Open Air School in PakistanIn Pakistan, about 58 percent of the population is illiterate and 11-12 million children are working instead of attending school. But thankfully, a firefighter in Islamabad is working to help change these major societal problems in Pakistan.

For the past 30 years, Mohammed Ayub, affectionately known as “Master Ayub,” has held classes in a park near Pakistan’s parliament to educate poor children who cannot afford an education.

At this “open air” school in Pakistan, the children are taught a 1st to 10th grade curriculum, and are even taught how to speak English.

Ayub felt compelled to start teaching poor children after he moved from the agricultural town of Mandi Bahauddin, to Islamabad, Pakistan’s capital. In the city of Islamabad he saw small children in the streets doing various types of work such as cleaning cars, selling trinkets or begging.

One day after work, he approached one of these working children and told him that he would give him an education completely for free. The child accepted his preposition, and as word spread of his open air school in Pakistan, many more children began to enroll. Now, as soon as his work finishes at 3 pm, he goes to the park to teach about 200 students with the help of former students and friends.

Ayub himself pays for all of the students’ books, pencils and food.

Ayub believes education is extremely important for poor children because these citizens are especially vulnerable to developing into criminals and terrorists. In an interview with VPRO Metropolis, Ayub said “poor people; they need help. They start thinking negatively. They become thieves or plot bombings. That’s why I want to help them, so that they have an aim in life. They are our future teachers and doctors.”

His students are very ambitious and dream of becoming doctors and scientists. Before exams, they all gather in the park at night to study; when it gets chilly, they bundle up and study harder.

Ayub’s former students have gone on to attend university and secure well-paying jobs, and in the future, Ayub dreams of building a school for his students, especially because he hopes to incorporate computers in his teaching. In an interview with Al Jazeera he says that he wants to leave a facility behind after his death “where these children continue to get the light of education.”

Anna Gargiulo

Photo: Flickr

Program Graduates Pakistanis From PovertyBenzair Income Support Program’s (BISP) University Poverty Graduation Buddy Program graduates Pakistanis from poverty, improving their livelihoods and investing in their futures.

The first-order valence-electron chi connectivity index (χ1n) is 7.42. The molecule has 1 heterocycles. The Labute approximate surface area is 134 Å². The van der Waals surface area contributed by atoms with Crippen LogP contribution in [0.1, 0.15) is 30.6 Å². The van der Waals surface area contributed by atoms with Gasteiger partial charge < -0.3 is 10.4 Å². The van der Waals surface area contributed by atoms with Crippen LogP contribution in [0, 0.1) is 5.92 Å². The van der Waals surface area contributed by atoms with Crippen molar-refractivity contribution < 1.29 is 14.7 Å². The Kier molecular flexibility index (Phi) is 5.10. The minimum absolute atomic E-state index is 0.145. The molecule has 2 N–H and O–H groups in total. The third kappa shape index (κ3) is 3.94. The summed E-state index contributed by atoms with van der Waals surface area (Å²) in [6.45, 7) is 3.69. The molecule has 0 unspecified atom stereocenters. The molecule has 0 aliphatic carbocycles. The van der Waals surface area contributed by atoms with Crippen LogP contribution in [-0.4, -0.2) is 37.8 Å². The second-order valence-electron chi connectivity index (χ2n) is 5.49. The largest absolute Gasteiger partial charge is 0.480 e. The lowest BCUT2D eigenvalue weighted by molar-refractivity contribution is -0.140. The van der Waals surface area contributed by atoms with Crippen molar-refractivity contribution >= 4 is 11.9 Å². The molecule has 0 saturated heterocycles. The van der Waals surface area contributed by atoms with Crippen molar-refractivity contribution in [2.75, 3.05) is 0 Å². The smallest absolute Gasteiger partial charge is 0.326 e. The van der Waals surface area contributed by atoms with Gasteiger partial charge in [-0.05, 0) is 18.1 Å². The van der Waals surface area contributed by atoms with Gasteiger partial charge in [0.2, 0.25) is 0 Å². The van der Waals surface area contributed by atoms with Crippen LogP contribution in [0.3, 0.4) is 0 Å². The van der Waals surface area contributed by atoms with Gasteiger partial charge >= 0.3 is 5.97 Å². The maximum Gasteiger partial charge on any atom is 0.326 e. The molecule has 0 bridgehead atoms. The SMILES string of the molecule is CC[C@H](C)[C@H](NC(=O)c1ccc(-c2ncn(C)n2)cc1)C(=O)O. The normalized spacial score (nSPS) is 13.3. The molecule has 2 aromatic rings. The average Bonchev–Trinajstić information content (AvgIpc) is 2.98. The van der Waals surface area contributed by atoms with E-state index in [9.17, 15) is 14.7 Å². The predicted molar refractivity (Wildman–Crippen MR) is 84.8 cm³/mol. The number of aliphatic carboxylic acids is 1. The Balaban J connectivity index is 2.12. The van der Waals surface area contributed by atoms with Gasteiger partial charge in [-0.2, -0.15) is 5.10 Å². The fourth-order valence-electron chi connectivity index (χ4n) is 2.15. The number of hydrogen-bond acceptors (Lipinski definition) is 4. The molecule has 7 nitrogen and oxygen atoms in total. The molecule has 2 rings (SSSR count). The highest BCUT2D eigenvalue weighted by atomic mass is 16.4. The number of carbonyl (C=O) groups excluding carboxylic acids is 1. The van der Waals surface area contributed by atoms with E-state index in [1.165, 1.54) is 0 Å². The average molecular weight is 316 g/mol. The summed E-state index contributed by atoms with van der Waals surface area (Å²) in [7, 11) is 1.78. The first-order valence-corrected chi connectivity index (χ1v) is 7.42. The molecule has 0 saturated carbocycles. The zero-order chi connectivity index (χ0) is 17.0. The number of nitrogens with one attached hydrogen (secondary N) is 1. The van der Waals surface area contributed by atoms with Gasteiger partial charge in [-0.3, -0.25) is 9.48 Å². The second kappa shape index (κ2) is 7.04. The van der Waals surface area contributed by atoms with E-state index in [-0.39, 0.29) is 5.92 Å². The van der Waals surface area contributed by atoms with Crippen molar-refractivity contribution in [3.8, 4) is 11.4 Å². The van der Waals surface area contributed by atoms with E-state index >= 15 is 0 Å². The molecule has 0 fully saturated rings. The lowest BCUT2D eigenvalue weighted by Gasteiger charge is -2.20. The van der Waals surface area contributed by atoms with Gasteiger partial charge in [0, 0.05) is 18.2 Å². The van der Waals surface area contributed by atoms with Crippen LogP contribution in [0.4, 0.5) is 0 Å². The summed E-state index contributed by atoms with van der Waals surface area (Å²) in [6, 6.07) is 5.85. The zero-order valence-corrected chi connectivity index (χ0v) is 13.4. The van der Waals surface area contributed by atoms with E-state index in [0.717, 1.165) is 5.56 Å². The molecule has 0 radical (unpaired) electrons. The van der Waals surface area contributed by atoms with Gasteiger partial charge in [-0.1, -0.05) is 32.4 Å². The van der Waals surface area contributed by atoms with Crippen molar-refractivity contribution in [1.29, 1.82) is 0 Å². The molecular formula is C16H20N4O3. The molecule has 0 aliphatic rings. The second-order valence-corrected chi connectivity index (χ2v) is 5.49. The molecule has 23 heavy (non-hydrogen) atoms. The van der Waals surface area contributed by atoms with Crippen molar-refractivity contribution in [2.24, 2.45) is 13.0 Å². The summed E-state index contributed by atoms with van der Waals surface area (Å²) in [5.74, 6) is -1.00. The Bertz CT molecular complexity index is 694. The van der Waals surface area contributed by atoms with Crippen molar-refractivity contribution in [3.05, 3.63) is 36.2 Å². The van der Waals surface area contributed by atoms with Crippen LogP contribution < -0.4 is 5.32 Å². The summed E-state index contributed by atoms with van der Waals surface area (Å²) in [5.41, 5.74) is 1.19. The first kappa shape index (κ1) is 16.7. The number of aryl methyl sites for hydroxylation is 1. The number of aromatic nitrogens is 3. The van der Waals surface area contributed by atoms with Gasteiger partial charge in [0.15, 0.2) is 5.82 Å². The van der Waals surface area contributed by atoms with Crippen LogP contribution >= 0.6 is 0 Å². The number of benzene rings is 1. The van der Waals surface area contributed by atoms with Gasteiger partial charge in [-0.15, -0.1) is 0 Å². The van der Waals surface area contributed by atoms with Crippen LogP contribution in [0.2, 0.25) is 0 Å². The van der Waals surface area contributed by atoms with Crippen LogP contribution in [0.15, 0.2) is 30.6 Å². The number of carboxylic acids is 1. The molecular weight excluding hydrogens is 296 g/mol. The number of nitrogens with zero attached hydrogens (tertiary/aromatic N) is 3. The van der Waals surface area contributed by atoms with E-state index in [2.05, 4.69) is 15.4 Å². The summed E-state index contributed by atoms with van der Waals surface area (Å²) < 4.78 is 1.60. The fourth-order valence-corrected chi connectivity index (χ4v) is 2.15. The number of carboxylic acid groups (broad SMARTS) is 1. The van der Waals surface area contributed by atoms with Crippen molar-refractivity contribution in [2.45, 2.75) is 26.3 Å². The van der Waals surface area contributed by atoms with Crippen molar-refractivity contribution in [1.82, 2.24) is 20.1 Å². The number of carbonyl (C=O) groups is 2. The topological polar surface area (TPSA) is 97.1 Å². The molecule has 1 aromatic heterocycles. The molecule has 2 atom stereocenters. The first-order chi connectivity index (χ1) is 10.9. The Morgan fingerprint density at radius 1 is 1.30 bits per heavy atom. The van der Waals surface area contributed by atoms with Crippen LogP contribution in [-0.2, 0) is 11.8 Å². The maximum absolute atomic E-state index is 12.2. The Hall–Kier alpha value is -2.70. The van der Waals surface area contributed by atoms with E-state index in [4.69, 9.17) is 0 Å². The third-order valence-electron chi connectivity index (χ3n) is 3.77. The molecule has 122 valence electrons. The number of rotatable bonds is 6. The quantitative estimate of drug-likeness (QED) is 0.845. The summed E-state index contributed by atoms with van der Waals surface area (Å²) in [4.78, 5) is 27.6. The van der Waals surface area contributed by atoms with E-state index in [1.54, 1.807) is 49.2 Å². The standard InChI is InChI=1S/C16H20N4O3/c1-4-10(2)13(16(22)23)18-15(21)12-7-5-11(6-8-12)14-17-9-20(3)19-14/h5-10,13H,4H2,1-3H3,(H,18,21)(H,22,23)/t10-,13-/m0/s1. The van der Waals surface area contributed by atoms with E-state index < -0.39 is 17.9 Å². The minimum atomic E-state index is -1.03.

BISP has reached more than 5.4 million women beneficiaries across Pakistan and contributes to human capital development through primary education conditional cash transfers. Its goal is to increase households’ incomes, skills and capital, reducing poverty across Pakistani communities.

The issue BISP hopes to remedy is that beneficiaries often lack adequate information and opportunities to overcome poverty. Under BISP’s University Poverty Graduation Buddy Program, university students help poor Pakistani women find sustainable solutions to overcome poverty.

In a meeting at BISP headquarters in July, BISP chairperson Marvi Memon stated that the Higher Education Commission (HEC) enlisted universities to nominate 20 students each for the graduation program. Students are linked with a corresponding BISP beneficiary in the area near their participating university. BISP’s education program graduates Pakistanis from poverty by enhancing their skills and providing financial services.

BISP’s skills development and coaching enrich beneficiaries’ lives with training that transforms their present state and invests in their futures. Through the University Poverty Graduation Buddy Program, students help create opportunities for beneficiaries by preparing them with the tools to become entrepreneurs. Students market products made by beneficiaries through E-commerce and showcase the success to a panel of judges who choose the best graduation model. Graduation models are as follows: Training for Rural Economic Empowerment, Microfinance and Interest Free Loans, Employee Guarantees, Comprehensive Coaching for the Extreme Poor, Inclusive Business Cooperation and Households Overcoming Extreme Poverty.